> It's the Web's name for _something_. What you get when you ask
> the Web about that thing, that resource, might well vary according to
> the kind of message you send it, the time of day, or other properties of
> that resource. HTTP transports representations not the resources
> themselves

'representations' is clear in most cases, but not all: what
you get back from a GET to http://www.altavista.com/ is
hardly a representation of all of altavista. You could say
it's a representation of the particular service interface
or something, but being clear when you do so is quite a challenge.

Using 'entity body' per the HTTP spec is fiarly straightfoward
and usually clear. [hmm... checking my sources, I see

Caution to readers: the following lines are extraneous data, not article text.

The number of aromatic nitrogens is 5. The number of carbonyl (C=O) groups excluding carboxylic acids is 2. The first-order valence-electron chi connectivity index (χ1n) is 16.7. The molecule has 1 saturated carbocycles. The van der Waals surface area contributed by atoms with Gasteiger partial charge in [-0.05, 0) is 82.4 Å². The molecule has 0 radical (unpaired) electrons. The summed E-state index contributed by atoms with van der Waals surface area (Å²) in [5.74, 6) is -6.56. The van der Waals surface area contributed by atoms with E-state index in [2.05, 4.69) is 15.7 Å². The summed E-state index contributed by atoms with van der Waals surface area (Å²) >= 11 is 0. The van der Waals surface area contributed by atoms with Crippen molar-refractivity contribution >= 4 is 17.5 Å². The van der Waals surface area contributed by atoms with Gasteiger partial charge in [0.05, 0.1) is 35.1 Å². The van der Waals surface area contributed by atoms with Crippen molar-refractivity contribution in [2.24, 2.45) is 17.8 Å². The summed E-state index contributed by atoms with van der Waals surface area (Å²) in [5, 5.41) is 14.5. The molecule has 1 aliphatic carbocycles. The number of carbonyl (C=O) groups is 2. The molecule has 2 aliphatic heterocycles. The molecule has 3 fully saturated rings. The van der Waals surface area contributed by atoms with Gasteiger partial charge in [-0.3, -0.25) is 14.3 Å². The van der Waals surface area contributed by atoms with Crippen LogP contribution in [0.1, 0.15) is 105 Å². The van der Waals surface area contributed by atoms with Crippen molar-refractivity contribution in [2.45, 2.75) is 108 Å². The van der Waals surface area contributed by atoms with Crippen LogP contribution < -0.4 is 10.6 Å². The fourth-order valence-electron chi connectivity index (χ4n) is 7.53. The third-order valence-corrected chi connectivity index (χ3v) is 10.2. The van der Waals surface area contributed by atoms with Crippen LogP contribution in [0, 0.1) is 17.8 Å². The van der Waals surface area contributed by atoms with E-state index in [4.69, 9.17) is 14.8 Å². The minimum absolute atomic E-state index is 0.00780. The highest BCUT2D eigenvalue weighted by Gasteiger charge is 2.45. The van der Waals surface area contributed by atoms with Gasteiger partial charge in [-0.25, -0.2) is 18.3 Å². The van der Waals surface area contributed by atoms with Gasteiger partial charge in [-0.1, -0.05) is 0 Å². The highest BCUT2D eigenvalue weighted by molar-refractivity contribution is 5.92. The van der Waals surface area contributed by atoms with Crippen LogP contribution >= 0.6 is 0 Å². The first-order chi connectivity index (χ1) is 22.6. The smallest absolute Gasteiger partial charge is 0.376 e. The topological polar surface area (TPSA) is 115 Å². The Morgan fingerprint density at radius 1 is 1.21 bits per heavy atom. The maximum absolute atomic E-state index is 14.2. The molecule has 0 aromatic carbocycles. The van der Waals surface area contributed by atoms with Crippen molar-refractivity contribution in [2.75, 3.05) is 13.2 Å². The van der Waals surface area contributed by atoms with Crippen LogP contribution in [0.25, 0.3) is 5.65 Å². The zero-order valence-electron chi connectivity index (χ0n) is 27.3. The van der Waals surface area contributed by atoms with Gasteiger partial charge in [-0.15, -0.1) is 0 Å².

that 'representation' is HTTP standard terminology too.]

> (although those representations might be considered
> (anonymous?) resources too and have properties/attributes etc).

Yes, but as I say, that discussion is usually pretty confusing.


> There are at least two other resources involved here: one is a thing that
> has a mime type of image/gif and size-in-bytes of  5684, the other has a
> mime type of image/png and a size-in-bytes of 5904.
> It happens that these other two resources also have Web URIs, ie.
> http://www.w3.org/Icons/WWW/w3c_main.gif
> http://www.w3.org/Icons/WWW/w3c_main.png

Nope... we don't use http://www.w3.org/Icons/WWW/w3c_main.gif
to name a particular stateless piece of content. We use it
to name the image/gif variant of http://www.w3.org/Icons/WWW/w3c_main ,
whatever that may be at the time.

> So, back to the XML/RDF namespace URI thing.
> 
> From one perspective (bare XML namespaces with no additional conventions
> layered on top), "http://www.w3.org/2000/01/rdf-schema#" is simply a
> string that can be used to compose URI references such as
> http://www.w3.org/2000/01/rdf-schema#Class
> 
> Per the URI RFC, the URI reference